December 14, 2018

In an Era of Divided Government, China Can Unite

By Richard Fontaine

The televised bickering between President Trump and top Democratic leaders illustrates that, if political leaders find any consensus in 2019, it won’t be on the border wall. Nor is it likely that Trump, the Democratic House and Republican Senate will find accord on Russia policy, the approach to Saudi Arabia, North Korea diplomacy or, for that matter, almost any other foreign-policy issue. Surprisingly, on the biggest issue of all—how to deal with China—there is actually far more agreement than discord. Pursued smartly, competition with Beijing could actually bring our political leaders together rather than drive them apart.

From the outset, the Trump administration has taken a tough line on China. Candidate Donald Trump railed against trade deficits and the thousands of manufacturing jobs he charged Beijing with “stealing” from the American economy. As president, his national-security strategy placed top priority on preparing the United States to compete with a resurgent China and Russia. And in a recent gauntlet-throwing speech, Vice President Mike Pence decried Beijing’s trade practices, human-rights abuses, activities in the South China Sea, and efforts to meddle in American democracy. “Previous administrations all but ignored China’s actions,” Pence declared. “Those days are over.” Pence promised the administration would respond with tariffs, higher military spending, freedom of navigation exercises, improvements in the nuclear arsenal, and efforts to expose covert Chinese political influence.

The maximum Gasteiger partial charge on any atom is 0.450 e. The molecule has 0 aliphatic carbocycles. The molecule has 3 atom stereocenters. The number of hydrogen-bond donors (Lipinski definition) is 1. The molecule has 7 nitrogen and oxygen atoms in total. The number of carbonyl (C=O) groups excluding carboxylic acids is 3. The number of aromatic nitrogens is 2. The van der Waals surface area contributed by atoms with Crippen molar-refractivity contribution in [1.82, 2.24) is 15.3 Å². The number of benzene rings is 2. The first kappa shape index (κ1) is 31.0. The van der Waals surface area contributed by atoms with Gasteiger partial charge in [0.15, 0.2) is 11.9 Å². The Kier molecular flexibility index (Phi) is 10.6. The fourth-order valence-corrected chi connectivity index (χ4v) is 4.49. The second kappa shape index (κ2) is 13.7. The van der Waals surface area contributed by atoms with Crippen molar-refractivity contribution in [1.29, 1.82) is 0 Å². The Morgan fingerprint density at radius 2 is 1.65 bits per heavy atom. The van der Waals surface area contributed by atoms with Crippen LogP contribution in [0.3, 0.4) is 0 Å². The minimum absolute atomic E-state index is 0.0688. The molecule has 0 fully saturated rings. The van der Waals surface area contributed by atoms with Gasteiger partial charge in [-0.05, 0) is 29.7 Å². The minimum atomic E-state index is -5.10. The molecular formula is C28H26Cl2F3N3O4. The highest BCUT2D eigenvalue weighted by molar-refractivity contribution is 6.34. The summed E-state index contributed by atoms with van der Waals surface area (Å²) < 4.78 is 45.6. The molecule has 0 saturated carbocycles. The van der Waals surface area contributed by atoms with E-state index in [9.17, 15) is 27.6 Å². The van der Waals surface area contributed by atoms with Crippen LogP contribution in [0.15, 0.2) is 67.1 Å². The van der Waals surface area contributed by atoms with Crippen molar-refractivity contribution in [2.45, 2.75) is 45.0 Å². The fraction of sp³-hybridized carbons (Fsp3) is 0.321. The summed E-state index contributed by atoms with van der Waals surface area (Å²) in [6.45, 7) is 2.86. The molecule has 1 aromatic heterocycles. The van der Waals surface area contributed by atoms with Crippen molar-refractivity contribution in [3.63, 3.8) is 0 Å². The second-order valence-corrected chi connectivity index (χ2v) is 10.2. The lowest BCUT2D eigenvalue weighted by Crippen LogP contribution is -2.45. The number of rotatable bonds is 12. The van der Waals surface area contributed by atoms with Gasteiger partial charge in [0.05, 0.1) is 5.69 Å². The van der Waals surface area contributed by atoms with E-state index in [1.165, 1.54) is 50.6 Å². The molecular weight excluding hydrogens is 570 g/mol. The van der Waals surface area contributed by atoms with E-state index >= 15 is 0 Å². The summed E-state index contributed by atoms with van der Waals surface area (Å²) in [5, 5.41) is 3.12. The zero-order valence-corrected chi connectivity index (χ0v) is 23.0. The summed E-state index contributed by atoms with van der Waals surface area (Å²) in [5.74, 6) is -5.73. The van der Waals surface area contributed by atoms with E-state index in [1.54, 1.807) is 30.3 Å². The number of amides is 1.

Not since the normalization of ties in the 1970s has an American administration been so public and explicit about its concerns about China, or so adamant about its appetite for a reckoning.

Read the full article in The National Interest.

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